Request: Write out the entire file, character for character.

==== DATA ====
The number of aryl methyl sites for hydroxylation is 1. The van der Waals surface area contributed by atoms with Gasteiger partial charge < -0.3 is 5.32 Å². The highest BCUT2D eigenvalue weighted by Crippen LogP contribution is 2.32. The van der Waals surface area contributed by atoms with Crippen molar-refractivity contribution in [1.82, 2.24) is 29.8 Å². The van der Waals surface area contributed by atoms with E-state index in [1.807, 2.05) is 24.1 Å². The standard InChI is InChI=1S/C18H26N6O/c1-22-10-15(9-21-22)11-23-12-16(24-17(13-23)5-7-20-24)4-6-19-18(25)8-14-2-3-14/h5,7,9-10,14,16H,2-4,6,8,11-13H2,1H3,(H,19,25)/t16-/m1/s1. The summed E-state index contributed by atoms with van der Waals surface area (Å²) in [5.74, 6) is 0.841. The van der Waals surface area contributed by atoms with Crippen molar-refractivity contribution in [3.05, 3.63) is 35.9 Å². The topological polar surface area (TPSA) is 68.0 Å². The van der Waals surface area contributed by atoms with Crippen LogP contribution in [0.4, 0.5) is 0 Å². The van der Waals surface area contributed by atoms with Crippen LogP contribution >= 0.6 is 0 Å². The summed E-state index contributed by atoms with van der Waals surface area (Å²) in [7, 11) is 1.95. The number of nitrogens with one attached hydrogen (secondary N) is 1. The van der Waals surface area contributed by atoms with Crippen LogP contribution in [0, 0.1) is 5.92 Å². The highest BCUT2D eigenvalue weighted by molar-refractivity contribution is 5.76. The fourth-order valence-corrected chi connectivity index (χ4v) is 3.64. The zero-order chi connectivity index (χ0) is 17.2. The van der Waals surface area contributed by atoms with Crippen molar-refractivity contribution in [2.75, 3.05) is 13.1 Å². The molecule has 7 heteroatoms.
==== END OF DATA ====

The number of aryl methyl sites for hydroxylation is 1. The van der Waals surface area contributed by atoms with Gasteiger partial charge < -0.3 is 5.32 Å². The highest BCUT2D eigenvalue weighted by Crippen LogP contribution is 2.32. The van der Waals surface area contributed by atoms with Crippen molar-refractivity contribution in [1.82, 2.24) is 29.8 Å². The van der Waals surface area contributed by atoms with E-state index in [1.807, 2.05) is 24.1 Å². The standard InChI is InChI=1S/C18H26N6O/c1-22-10-15(9-21-22)11-23-12-16(24-17(13-23)5-7-20-24)4-6-19-18(25)8-14-2-3-14/h5,7,9-10,14,16H,2-4,6,8,11-13H2,1H3,(H,19,25)/t16-/m1/s1. The summed E-state index contributed by atoms with van der Waals surface area (Å²) in [5.74, 6) is 0.841. The van der Waals surface area contributed by atoms with Crippen molar-refractivity contribution in [3.05, 3.63) is 35.9 Å². The topological polar surface area (TPSA) is 68.0 Å². The van der Waals surface area contributed by atoms with Crippen LogP contribution in [0.4, 0.5) is 0 Å². The van der Waals surface area contributed by atoms with Crippen LogP contribution >= 0.6 is 0 Å². The summed E-state index contributed by atoms with van der Waals surface area (Å²) in [7, 11) is 1.95. The number of nitrogens with one attached hydrogen (secondary N) is 1. The van der Waals surface area contributed by atoms with Crippen LogP contribution in [0, 0.1) is 5.92 Å². The highest BCUT2D eigenvalue weighted by molar-refractivity contribution is 5.76. The fourth-order valence-corrected chi connectivity index (χ4v) is 3.64. The zero-order chi connectivity index (χ0) is 17.2. The van der Waals surface area contributed by atoms with Crippen molar-refractivity contribution in [2.75, 3.05) is 13.1 Å². The molecule has 7 heteroatoms.